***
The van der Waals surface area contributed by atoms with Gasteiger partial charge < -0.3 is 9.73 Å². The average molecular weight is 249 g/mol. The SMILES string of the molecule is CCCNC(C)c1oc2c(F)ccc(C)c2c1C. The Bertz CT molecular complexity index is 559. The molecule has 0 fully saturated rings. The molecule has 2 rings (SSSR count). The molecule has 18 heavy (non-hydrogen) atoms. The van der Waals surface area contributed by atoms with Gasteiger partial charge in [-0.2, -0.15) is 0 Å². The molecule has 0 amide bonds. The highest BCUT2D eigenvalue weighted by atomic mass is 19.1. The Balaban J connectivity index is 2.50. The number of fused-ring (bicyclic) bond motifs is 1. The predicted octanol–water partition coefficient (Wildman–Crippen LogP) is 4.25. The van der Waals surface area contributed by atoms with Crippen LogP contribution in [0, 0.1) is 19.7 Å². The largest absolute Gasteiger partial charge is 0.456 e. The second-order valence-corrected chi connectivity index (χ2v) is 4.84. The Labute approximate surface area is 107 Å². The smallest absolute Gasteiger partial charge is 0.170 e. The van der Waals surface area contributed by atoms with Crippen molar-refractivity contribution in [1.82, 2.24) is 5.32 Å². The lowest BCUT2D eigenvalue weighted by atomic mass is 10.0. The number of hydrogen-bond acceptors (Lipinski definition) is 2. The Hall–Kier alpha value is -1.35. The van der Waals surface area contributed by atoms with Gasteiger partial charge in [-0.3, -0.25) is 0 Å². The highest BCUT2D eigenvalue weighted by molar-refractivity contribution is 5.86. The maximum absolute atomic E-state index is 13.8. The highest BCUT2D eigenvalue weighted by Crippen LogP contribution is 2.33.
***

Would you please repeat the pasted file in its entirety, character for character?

The van der Waals surface area contributed by atoms with Gasteiger partial charge < -0.3 is 9.73 Å². The average molecular weight is 249 g/mol. The SMILES string of the molecule is CCCNC(C)c1oc2c(F)ccc(C)c2c1C. The Bertz CT molecular complexity index is 559. The molecule has 0 fully saturated rings. The molecule has 2 rings (SSSR count). The molecule has 18 heavy (non-hydrogen) atoms. The van der Waals surface area contributed by atoms with Gasteiger partial charge in [-0.2, -0.15) is 0 Å². The molecule has 0 amide bonds. The highest BCUT2D eigenvalue weighted by atomic mass is 19.1. The Balaban J connectivity index is 2.50. The number of fused-ring (bicyclic) bond motifs is 1. The predicted octanol–water partition coefficient (Wildman–Crippen LogP) is 4.25. The van der Waals surface area contributed by atoms with Crippen LogP contribution in [0, 0.1) is 19.7 Å². The largest absolute Gasteiger partial charge is 0.456 e. The second-order valence-corrected chi connectivity index (χ2v) is 4.84. The Labute approximate surface area is 107 Å². The smallest absolute Gasteiger partial charge is 0.170 e. The van der Waals surface area contributed by atoms with Crippen molar-refractivity contribution in [1.82, 2.24) is 5.32 Å². The lowest BCUT2D eigenvalue weighted by atomic mass is 10.0. The number of hydrogen-bond acceptors (Lipinski definition) is 2. The Hall–Kier alpha value is -1.35. The van der Waals surface area contributed by atoms with Gasteiger partial charge in [-0.3, -0.25) is 0 Å². The highest BCUT2D eigenvalue weighted by molar-refractivity contribution is 5.86. The maximum absolute atomic E-state index is 13.8. The highest BCUT2D eigenvalue weighted by Crippen LogP contribution is 2.33.